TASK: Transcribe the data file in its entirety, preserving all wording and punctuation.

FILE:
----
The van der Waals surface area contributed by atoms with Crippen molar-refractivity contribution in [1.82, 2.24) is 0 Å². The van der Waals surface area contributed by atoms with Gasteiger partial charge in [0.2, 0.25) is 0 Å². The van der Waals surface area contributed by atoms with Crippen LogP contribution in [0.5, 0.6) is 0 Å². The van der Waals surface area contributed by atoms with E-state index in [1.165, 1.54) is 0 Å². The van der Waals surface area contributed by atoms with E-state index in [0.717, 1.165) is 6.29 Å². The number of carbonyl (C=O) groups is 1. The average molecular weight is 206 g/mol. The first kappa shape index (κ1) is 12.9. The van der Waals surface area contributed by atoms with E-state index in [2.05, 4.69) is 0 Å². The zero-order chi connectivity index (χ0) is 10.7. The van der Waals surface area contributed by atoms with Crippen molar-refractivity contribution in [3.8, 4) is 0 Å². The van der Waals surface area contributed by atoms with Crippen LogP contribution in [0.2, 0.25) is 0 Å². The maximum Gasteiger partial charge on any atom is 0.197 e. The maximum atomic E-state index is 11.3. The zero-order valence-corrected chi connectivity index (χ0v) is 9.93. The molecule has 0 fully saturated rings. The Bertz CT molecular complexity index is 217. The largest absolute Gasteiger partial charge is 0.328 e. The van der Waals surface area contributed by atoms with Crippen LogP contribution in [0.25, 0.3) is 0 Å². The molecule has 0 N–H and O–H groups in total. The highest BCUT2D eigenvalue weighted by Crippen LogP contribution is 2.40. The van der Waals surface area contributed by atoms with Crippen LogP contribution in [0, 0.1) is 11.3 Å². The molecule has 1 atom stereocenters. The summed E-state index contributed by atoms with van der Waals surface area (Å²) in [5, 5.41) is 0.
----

The van der Waals surface area contributed by atoms with Crippen molar-refractivity contribution in [1.82, 2.24) is 0 Å². The van der Waals surface area contributed by atoms with Gasteiger partial charge in [0.2, 0.25) is 0 Å². The van der Waals surface area contributed by atoms with Crippen LogP contribution in [0.5, 0.6) is 0 Å². The van der Waals surface area contributed by atoms with E-state index in [1.165, 1.54) is 0 Å². The van der Waals surface area contributed by atoms with E-state index in [0.717, 1.165) is 6.29 Å². The number of carbonyl (C=O) groups is 1. The average molecular weight is 206 g/mol. The first kappa shape index (κ1) is 12.9. The van der Waals surface area contributed by atoms with E-state index in [2.05, 4.69) is 0 Å². The zero-order chi connectivity index (χ0) is 10.7. The van der Waals surface area contributed by atoms with Crippen molar-refractivity contribution in [3.8, 4) is 0 Å². The van der Waals surface area contributed by atoms with Crippen LogP contribution in [0.2, 0.25) is 0 Å². The maximum Gasteiger partial charge on any atom is 0.197 e. The maximum atomic E-state index is 11.3. The zero-order valence-corrected chi connectivity index (χ0v) is 9.93. The molecule has 0 fully saturated rings. The Bertz CT molecular complexity index is 217. The largest absolute Gasteiger partial charge is 0.328 e. The van der Waals surface area contributed by atoms with Crippen LogP contribution in [0.25, 0.3) is 0 Å². The molecule has 0 N–H and O–H groups in total. The highest BCUT2D eigenvalue weighted by Crippen LogP contribution is 2.40. The van der Waals surface area contributed by atoms with Crippen LogP contribution in [0, 0.1) is 11.3 Å². The molecule has 1 atom stereocenters. The summed E-state index contributed by atoms with van der Waals surface area (Å²) in [5, 5.41) is 0.